Ever since my good friend introduced me to Deer Tick via their Myspace page back in late 2006, I’ve taken a sincere interest in the wonderfully tight yet delightfully roughish workmanship of the Rhode Island folk rock outfit. Though my attention to their independent label releases and ensuing tours can be described as cursory at best, I still hold out hope that John McCauley and his more than capable bandmates can pool their collective resources and release a monumental record–one that might not define a generation (I firmly and perhaps pessimistically believe that the days of Pet Sounds and Kid A are long behind us) but one that can give the paltry few of us who look to rally behind a musical monolith something to run to the pulpit for. On their debut record, War Elephant it was McCauley’s collection of his best songs compiled over a lifetime that made for an impressive, though somewhat disjointed record. Born on Flag Day, their sophomore release put the band’s overall improvement as a cohesive unit on display, staking the claim that, despite McCauley’s empyrean vocals Deer Tick’s sum was truly greater than its individual parts. The songs themselves, though no one’s really comparing to the output on the first album, worked incredibly well together and sounded like an album of pieces that were written around the same time and in the same vein.
With these two records as my basis, I decided that the forthcoming album The Black Dirt Sessions, fairly or otherwise, would serve as my litmus test for determining whether or not I felt McCauley and friends were ready to take the next step in becoming a perennial force with each record. The alternative of course being that they prove themselves little more than a solid band that never really hits on all cylinders. The first couple of listens to the record provided precisely what I expected to hear from the album; beautiful melodies, beautifully sung with tight instrumentation and lyrics that sound like they come from a source as old as McCauley’s voice sounds, rather than as young as he actually is. A welcomed, new element to the fold is the inclusion and promotion of a heavily reverb laden piano.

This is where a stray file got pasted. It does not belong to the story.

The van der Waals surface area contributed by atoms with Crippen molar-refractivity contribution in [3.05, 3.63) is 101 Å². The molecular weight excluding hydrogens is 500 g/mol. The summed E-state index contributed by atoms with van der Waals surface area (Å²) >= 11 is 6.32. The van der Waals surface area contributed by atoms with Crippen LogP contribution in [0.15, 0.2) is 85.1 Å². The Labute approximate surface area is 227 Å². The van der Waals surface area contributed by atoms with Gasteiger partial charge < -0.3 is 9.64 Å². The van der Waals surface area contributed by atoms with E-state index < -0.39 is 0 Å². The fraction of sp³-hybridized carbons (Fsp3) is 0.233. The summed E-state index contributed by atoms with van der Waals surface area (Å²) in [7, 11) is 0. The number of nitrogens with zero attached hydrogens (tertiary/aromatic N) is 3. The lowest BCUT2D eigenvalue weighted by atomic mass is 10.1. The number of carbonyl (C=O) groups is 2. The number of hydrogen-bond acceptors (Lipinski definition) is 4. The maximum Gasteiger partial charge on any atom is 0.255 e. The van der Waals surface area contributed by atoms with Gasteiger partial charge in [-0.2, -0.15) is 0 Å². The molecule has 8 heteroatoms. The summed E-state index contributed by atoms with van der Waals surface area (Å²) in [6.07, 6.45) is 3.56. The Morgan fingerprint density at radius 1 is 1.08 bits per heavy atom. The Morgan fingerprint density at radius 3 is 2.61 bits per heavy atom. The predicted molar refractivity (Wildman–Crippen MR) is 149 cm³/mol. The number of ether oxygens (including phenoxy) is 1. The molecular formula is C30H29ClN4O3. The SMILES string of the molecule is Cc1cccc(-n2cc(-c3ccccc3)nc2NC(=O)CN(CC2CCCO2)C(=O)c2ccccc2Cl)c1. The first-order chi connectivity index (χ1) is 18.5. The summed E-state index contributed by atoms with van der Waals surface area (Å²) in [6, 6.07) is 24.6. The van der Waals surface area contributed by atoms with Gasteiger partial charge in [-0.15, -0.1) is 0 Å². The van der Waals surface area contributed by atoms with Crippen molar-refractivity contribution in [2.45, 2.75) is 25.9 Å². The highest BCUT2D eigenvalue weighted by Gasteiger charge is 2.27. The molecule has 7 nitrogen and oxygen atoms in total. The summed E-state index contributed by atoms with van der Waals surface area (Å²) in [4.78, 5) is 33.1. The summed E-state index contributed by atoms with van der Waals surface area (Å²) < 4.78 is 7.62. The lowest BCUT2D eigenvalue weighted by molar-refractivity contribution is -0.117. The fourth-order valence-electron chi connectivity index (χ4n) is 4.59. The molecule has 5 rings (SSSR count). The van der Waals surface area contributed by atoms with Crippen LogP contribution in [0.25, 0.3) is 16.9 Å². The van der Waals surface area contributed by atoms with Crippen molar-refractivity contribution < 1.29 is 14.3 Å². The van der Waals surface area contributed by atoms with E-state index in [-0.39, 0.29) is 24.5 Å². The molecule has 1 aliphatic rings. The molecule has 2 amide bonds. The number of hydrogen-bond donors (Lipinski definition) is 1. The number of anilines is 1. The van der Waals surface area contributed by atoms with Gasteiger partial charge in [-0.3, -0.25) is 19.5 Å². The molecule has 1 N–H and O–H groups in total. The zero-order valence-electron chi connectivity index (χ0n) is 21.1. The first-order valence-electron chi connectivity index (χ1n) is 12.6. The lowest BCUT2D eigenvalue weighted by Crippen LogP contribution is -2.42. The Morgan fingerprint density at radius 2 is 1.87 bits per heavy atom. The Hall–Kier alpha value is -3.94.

The songs themselves again are par for the course; meticulously crafted and loosely produced. There is noticeably less of a full band sound in the album’s first half. Rather, production is sparse with lilting harmonies and a captivating piano. In this sense, the album is almost presented like a true 33 1/3 LP where the two individual sides serve entirely disparate purposes. “The Sad Sun” with its bright imagery of an emotional drive to the Cape (presumably Cape Cod given Deer Tick’s Northeast roots) and breathtaking harmonies highlight a side that seems to hearken back to early Jackson Browne records with his nostalgic approach to folk rock.
And if each side is to represent derivations from different sides of the folk rock spectrum, the flip side seems to cull from the cynical, bone crushing material of Neil Young in the mid ’70s. With shrieking vocals and downright creepy guitar leads serviced by new axe-man Ian O’Neil, side 2 highlights a far more cryptic and rock take with organs effectively replacing the chill pianos on the aforementioned cuts. “Hand in Hand” and “I Will Not Be Myself” lead this charge with an energy that could never seem to be conveyed in this way on previous Deer Tick efforts.
The Black Dirt Sessions likely won’t be proclaimed as an album for the ages. And perhaps the messianic status I am prepared to bestow upon McCauley will have to wait for another year, another record. But for the time being, I find myself thinking the same way I felt upon the release of Born on Flag Day, it’s damn near impossible to find anything wrong with what these guys are doing. The album’s closer perhaps represents Deer Tick’s music the best. An outtake from the first record it hardly sounds out of place here on a record of songs written four years later. “Christ Jesus,” the word of the Lord.
Jackson Browne – The Pretender
Neil Young – Tonight’s the Night
Bonnie “Prince” Billy – Lie Down In the Light